I remember eleven year old me sitting in class one September morning. The teacher next door came in running, trying to catch her breath, and whispered something to my teacher. Tears were streaming down her face but no one knew why. I watched my teacher thank her for the news and as she gathered her thoughts, we were asked to sit on the class rug. The same rug that many times before had been used to comfort us as we read outloud, joined us in endless games and symbolized a unity only my class shared. This time around, the rug would soften our landing as we received horrible news.
A little less than a week before it had been my birthday and to celebrate we had gone out to the city. I was captivated by the beauty of the skyscrapers that fill manhattan, especially two towers that looked like twins. I was upset because no one was allowed to go past the 2nd floor of either tower. I wasn’t able to enjoy the full view; I didn’t know that would have been the last time I saw those towers in person.
Using markers to symbolize buildings so our innocent minds would understand, my teacher explained that two planes had hit the World Trade Center. I remember some of us started to cry because things were no longer in our control. We understood that we weren’t safe, not even in school. We all sat stunned as she explained our parents were being called and we would be picked up immediately.
Eleven year old me sat on the couch watching the news all afternoon. I watched the horrific scenes of burning buildings covered in smoke that swirled about making skull shapes in the air. I watched the news in English and Spanish because pain is a universal language that would forever haunt me in my sleep. I cried for every partner, parent and child that wouldn’t get the opportunity to see their significant others again. At eleven years old I mourned and felt their loss; without knowing them I put myself in their shoes and thought, what would I do without my family?
I listened to my mother soothe me and try to get away from the TV. She patiently asked me to get some rest but I couldn’t; I was scared. Everytime I closed my eyes I saw the same images.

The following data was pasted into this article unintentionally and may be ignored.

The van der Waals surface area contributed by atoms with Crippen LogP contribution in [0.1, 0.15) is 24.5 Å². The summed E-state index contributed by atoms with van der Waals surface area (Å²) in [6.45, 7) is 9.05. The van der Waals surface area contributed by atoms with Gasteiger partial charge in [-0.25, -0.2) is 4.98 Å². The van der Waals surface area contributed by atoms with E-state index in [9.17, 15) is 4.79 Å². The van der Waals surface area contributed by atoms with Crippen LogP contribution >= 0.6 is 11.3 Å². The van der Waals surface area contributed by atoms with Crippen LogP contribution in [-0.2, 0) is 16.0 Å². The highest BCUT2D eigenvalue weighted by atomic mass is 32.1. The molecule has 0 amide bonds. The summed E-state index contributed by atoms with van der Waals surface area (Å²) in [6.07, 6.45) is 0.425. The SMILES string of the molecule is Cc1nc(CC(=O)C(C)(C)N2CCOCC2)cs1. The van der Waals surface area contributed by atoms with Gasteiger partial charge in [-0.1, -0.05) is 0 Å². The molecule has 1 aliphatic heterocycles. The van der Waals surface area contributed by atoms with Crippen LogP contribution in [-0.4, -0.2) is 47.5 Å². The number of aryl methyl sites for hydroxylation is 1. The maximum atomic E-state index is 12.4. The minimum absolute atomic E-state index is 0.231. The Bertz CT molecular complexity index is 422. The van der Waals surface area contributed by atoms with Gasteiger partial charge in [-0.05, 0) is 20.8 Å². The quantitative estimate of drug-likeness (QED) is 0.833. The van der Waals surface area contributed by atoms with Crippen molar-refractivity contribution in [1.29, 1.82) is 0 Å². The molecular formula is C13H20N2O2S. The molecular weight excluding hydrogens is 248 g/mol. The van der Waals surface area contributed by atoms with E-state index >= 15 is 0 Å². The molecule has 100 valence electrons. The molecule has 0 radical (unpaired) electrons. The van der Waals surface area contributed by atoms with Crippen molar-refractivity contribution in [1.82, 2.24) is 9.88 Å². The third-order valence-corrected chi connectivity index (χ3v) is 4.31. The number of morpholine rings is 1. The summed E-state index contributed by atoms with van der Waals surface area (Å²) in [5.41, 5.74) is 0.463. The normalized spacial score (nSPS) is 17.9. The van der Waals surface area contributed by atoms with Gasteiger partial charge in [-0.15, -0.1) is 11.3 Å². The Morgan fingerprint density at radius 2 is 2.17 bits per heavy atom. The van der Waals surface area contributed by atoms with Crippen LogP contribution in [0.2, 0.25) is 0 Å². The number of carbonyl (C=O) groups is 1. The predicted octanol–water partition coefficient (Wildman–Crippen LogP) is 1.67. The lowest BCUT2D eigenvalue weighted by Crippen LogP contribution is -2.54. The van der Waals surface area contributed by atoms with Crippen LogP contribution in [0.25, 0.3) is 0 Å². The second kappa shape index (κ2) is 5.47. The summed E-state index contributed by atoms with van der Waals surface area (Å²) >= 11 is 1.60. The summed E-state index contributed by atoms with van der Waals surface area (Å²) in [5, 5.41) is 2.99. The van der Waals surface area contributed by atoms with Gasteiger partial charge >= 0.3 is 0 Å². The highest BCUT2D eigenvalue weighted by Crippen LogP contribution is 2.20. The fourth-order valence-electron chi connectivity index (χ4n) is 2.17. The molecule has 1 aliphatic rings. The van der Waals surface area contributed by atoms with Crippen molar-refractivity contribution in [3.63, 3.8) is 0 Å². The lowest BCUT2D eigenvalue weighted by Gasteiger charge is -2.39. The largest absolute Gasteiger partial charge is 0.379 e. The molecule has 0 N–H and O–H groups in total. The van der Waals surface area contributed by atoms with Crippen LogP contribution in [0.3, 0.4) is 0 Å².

I’m now able to understand why in the following months my teacher was treated differently. You see, she wore a hijab. For me, she wasn’t a hijab wearer, she was a regular teacher who helped me with my science and writing. An inspirational woman who slowly and carefully helped us further develop our math skills. I remember my family was facing an economic crisis at the time; more than once I went to school without eating because we didn’t have food at home. I’d fall asleep in class and my teacher would gently ask what was going on. After confiding in her the issues I was facing, she went to the local supermarket during lunch time and filled her car trunk with enough groceries to last us a month.
The looks and comments from adjacent teachers only got worse with time. When asked why they said such things my teacher would always respond, “they’re simply having a bad day.” I’ll never forget how awkward it was during christmas time when someone gave her a World Trade Center clock and reminded her to never forget. At eleven I didn’t understand racism that well; however, our innocent minds were corrupted by the hate and fear radiating from the classrooms next door.
Soon enough kids in my class asked each other about my teachers hijab and why she looked like the people on TV. They would wonder if she knew anyone that passed away during 9/11, if she had connections with someone flying the plane, if she knew it would happen.
All the patient lessons and homework help didn’t matter anymore because a new image had been forced down our throats. She was now the muslim, the hijab wearer, the terrorist. Words that cut and hurt deep enough to make that year, her last year. I looked for her after classes started again to catch up on how our summer had been, but she was gone.
Words have such a power over someone else’s opinions and thoughts. Even though I felt the pain along with the rest of America on September 11, I am now accused of being a terrorist, roach, leech becuase of my immigration status. Regardless of my upbringing and how much I love equality, I am still blamed. Stereotypical remarks and laws that alienate others are the seeds planted into each soul that grow into xenophobia. Hate breeds hate.
This goes out to every person who has fallen into the cracks after September 11. The ones the media refuses to show: the innocent lives lost to war, those who have been isolated from a “united” nation. I’m sorry for all the racism, for the bad looks on the bus and the train. I’m sorry for the racial profiling that happens on planes. I’m sorry to the undocumented people who continue to be terrorized because of the religion they practice and feel they have no where to turn because all of their identities aren’t accepted. You are welcomed. You are wanted.
Taking a life doesn’t bring a life back, oppressing a group of people doesn’t make the pain go away. It’s easy to generalize but it takes character to forgive, to make a statement with your behavior and to step, not just think, outside of the box.
This goes out to everyone who lost loved ones during September 11. To every person who did not lose someone but did lose their dignity, their rights, their freedom. No matter your gender, immigration status, religion, social standing, sexual orientation or any other identity, we all lost something on September 11 and it’s a day that will never be forgotten.